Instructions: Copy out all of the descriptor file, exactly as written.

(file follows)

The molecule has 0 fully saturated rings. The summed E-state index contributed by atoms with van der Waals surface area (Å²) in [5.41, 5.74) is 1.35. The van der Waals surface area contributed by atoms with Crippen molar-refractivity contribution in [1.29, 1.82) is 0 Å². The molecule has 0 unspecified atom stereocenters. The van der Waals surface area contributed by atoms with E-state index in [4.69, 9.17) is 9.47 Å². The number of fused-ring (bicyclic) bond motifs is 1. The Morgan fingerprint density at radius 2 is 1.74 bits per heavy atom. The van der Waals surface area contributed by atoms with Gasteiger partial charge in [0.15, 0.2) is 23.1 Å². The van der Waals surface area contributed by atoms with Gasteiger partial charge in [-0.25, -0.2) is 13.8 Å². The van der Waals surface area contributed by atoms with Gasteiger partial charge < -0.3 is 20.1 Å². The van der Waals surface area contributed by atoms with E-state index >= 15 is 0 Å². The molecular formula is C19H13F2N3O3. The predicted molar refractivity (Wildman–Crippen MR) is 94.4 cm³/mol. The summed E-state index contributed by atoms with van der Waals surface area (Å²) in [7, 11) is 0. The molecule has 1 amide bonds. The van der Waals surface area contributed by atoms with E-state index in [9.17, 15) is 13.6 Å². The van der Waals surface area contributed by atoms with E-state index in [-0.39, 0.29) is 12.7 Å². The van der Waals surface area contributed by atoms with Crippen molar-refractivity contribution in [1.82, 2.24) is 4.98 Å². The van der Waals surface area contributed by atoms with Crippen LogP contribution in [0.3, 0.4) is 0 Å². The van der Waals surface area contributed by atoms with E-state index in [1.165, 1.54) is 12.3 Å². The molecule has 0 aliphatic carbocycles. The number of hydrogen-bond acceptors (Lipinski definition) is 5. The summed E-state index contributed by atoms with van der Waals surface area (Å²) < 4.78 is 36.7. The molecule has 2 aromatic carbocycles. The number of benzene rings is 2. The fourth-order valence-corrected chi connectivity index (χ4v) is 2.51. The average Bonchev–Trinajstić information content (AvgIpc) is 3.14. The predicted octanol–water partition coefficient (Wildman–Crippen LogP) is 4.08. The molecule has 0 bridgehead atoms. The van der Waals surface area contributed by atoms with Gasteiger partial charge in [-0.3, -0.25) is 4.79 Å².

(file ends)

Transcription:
The molecule has 0 fully saturated rings. The summed E-state index contributed by atoms with van der Waals surface area (Å²) in [5.41, 5.74) is 1.35. The van der Waals surface area contributed by atoms with Crippen molar-refractivity contribution in [1.29, 1.82) is 0 Å². The molecule has 0 unspecified atom stereocenters. The van der Waals surface area contributed by atoms with E-state index in [4.69, 9.17) is 9.47 Å². The number of fused-ring (bicyclic) bond motifs is 1. The Morgan fingerprint density at radius 2 is 1.74 bits per heavy atom. The van der Waals surface area contributed by atoms with Gasteiger partial charge in [0.15, 0.2) is 23.1 Å². The van der Waals surface area contributed by atoms with Gasteiger partial charge in [-0.25, -0.2) is 13.8 Å². The van der Waals surface area contributed by atoms with Gasteiger partial charge < -0.3 is 20.1 Å². The van der Waals surface area contributed by atoms with E-state index >= 15 is 0 Å². The molecular formula is C19H13F2N3O3. The predicted molar refractivity (Wildman–Crippen MR) is 94.4 cm³/mol. The summed E-state index contributed by atoms with van der Waals surface area (Å²) in [7, 11) is 0. The molecule has 1 amide bonds. The van der Waals surface area contributed by atoms with E-state index in [9.17, 15) is 13.6 Å². The van der Waals surface area contributed by atoms with E-state index in [-0.39, 0.29) is 12.7 Å². The van der Waals surface area contributed by atoms with Crippen molar-refractivity contribution in [1.82, 2.24) is 4.98 Å². The van der Waals surface area contributed by atoms with Crippen LogP contribution in [0.3, 0.4) is 0 Å². The van der Waals surface area contributed by atoms with E-state index in [1.165, 1.54) is 12.3 Å². The molecule has 0 aliphatic carbocycles. The number of hydrogen-bond acceptors (Lipinski definition) is 5. The summed E-state index contributed by atoms with van der Waals surface area (Å²) < 4.78 is 36.7. The molecule has 2 aromatic carbocycles. The number of benzene rings is 2. The fourth-order valence-corrected chi connectivity index (χ4v) is 2.51. The average Bonchev–Trinajstić information content (AvgIpc) is 3.14. The predicted octanol–water partition coefficient (Wildman–Crippen LogP) is 4.08. The molecule has 0 bridgehead atoms. The van der Waals surface area contributed by atoms with Gasteiger partial charge in [-0.3, -0.25) is 4.79 Å².